Fluctuations in the nation’s currency and restructuring costs are holding back the growth of Dangote Flour Mills plc (DFM), a major player in the Fast Moving Consumable Goods (FMCG) sector, analysis of the financial statement shows.
“There has been a lot of write offs in the past few years. They have to write off some items in the books and that has depleted shareholders investments,” according to Saheed Bashir, an analyst at Meristem Securities Limited, in a response to questions.
“Foreign exchange volatility also affects price of wheat, thus the drives input costs. Commodity prices have been falling,” said Bashir.
The naira has been under severe pounding due to fall in oil price that subsequently led to the currency’s devaluation by the Central Bank of Nigeria.
This has driven costs of firms operating in the FMCG sector as wheat, a major component in the manufacture of flour, is imported.
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DFM has been recording recurring losses since Tiger Brands, South Africa largest foods company bought majority stake in the Nigeria miller. Analysts say the acquisition culminated in restructuring costs thus a drain on the bottom line.
For the first quarter through December 2014, the company posted a loss after tax of N2.92 billion from N2.80 billion recorded in the corresponding period of Q1 December 2013, while sales increased by 27.50 percent to N10.66 billion.
Input costs were high as cost of sales ratio increased to 89.11 percent in 2014 from 94.50 percent the preceding year, while cost of sales spiked by 20.20 percent to N9.50 billion.
Despite increased price of wheat, gross margin moved to 10.88 percent as against 5.60 percent last year.
Direct costs attributable to projects also improved as gross profit jumped by 154.20 percent to N1.16 billion compared with N459.07 million the preceding year.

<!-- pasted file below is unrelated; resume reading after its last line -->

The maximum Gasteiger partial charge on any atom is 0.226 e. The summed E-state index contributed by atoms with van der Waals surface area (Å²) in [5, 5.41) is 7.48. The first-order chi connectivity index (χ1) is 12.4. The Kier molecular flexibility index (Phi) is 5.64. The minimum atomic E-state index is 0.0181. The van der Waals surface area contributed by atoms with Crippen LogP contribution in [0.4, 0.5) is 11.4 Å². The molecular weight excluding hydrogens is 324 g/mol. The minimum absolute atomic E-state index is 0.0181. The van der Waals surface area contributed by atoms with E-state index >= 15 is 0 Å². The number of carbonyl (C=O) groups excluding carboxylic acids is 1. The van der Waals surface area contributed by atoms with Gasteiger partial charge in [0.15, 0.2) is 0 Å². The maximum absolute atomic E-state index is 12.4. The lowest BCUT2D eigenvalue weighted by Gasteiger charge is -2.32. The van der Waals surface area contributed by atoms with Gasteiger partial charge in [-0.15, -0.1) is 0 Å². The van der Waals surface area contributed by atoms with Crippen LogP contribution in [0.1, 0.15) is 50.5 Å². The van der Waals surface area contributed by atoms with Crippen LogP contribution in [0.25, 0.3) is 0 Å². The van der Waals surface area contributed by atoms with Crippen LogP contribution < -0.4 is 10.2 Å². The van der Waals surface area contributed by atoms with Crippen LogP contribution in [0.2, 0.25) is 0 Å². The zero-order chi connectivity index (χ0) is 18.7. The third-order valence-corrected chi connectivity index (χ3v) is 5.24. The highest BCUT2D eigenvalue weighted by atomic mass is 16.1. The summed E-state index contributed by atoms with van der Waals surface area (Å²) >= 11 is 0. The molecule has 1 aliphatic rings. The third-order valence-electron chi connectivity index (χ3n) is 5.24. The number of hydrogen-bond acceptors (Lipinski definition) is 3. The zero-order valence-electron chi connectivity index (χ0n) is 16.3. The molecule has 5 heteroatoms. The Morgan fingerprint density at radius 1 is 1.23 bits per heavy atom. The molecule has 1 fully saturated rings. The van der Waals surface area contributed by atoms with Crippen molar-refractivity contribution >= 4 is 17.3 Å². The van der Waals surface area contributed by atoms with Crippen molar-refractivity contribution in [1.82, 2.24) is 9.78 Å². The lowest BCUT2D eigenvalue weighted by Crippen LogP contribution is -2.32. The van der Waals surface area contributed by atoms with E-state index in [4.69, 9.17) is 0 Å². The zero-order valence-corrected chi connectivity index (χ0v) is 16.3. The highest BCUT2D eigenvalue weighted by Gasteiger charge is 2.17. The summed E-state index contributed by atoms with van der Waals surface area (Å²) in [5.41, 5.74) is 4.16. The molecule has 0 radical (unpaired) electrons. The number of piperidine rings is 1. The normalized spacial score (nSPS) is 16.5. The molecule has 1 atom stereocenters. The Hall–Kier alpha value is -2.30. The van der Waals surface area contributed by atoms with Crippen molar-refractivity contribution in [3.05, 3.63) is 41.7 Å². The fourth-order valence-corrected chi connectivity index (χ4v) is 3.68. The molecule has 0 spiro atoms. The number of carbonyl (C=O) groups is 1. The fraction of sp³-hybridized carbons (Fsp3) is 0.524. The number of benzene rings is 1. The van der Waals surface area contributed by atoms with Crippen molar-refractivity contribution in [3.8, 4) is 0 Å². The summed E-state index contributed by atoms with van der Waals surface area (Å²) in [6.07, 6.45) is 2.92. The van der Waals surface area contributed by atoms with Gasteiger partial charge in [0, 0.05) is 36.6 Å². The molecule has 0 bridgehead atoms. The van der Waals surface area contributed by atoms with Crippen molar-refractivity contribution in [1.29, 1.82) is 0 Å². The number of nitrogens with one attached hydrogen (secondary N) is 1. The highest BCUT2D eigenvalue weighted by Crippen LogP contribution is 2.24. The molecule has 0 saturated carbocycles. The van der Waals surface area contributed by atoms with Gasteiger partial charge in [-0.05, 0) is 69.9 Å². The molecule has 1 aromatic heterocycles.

The sluggish growth of DFM made Tiger Brands half year profit to decline by 52 percent as the South Africa food giant wrote down its investment in the Nigeria’s miller less than two years after buying the stake.
Analysts say the company would have been in a precarious situation if it recorded slow growth in sales.
“They still have some good hold on their market as they are able to push their products to the market. It would have been double jeopardy if sales had plummeted,” said Bashir.
Nigeria millers have been operating in a tough environment such as high interest rates and security challenges in the North of the country that prevents these firms from pushing their products to the crisis region.
Additionally, they incur huge overhead costs due to the use of diesel oil, which is a more expensive source of energy to power plant for the purposes of production.
DFM’s total assets remained flattish at N55.52 billion while its short-term financial health flounders as it recorded a negative working capital of N19.06 billion.
Shareholders fund reduced by 48.26 percent to N6.68 billion in the review period compared with N12.911 billion the preceding year.
The company’s share price closes at N3.63 on the floor of the exchange, while market capitalisation stood at N18.15 billion.
“They’ve been able to weather the storm despite competition in the market,” said Bashir.